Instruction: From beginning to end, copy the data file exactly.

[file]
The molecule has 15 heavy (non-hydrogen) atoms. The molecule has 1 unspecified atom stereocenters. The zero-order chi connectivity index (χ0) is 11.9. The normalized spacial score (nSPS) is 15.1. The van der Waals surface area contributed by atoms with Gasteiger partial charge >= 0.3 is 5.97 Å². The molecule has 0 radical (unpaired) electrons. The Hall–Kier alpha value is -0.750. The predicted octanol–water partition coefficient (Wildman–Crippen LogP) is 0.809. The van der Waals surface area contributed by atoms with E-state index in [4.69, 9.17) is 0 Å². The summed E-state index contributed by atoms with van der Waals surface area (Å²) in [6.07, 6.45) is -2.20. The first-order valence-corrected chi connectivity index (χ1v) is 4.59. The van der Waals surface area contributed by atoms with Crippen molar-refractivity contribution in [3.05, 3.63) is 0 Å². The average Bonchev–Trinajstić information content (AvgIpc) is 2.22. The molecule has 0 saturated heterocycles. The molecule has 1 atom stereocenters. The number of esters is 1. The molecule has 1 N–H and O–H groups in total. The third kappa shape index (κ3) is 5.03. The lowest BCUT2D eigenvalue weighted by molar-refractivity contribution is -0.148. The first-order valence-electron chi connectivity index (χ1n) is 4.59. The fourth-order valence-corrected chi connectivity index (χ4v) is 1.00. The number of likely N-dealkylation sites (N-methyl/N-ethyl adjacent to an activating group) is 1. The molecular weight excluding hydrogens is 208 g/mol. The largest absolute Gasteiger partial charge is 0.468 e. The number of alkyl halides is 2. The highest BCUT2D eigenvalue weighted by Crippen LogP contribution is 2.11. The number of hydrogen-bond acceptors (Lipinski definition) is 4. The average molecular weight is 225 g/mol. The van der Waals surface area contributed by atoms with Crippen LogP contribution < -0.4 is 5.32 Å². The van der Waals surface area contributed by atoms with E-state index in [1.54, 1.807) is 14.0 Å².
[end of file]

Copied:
The molecule has 15 heavy (non-hydrogen) atoms. The molecule has 1 unspecified atom stereocenters. The zero-order chi connectivity index (χ0) is 11.9. The normalized spacial score (nSPS) is 15.1. The van der Waals surface area contributed by atoms with Gasteiger partial charge >= 0.3 is 5.97 Å². The molecule has 0 radical (unpaired) electrons. The Hall–Kier alpha value is -0.750. The predicted octanol–water partition coefficient (Wildman–Crippen LogP) is 0.809. The van der Waals surface area contributed by atoms with E-state index in [4.69, 9.17) is 0 Å². The summed E-state index contributed by atoms with van der Waals surface area (Å²) in [6.07, 6.45) is -2.20. The first-order valence-corrected chi connectivity index (χ1v) is 4.59. The van der Waals surface area contributed by atoms with Crippen molar-refractivity contribution in [3.05, 3.63) is 0 Å². The average Bonchev–Trinajstić information content (AvgIpc) is 2.22. The molecule has 0 saturated heterocycles. The molecule has 1 atom stereocenters. The number of esters is 1. The molecule has 1 N–H and O–H groups in total. The third kappa shape index (κ3) is 5.03. The lowest BCUT2D eigenvalue weighted by molar-refractivity contribution is -0.148. The first-order valence-electron chi connectivity index (χ1n) is 4.59. The fourth-order valence-corrected chi connectivity index (χ4v) is 1.00. The number of likely N-dealkylation sites (N-methyl/N-ethyl adjacent to an activating group) is 1. The molecular weight excluding hydrogens is 208 g/mol. The largest absolute Gasteiger partial charge is 0.468 e. The number of alkyl halides is 2. The highest BCUT2D eigenvalue weighted by Crippen LogP contribution is 2.11. The number of hydrogen-bond acceptors (Lipinski definition) is 4. The average molecular weight is 225 g/mol. The van der Waals surface area contributed by atoms with Crippen LogP contribution < -0.4 is 5.32 Å². The van der Waals surface area contributed by atoms with E-state index in [1.54, 1.807) is 14.0 Å².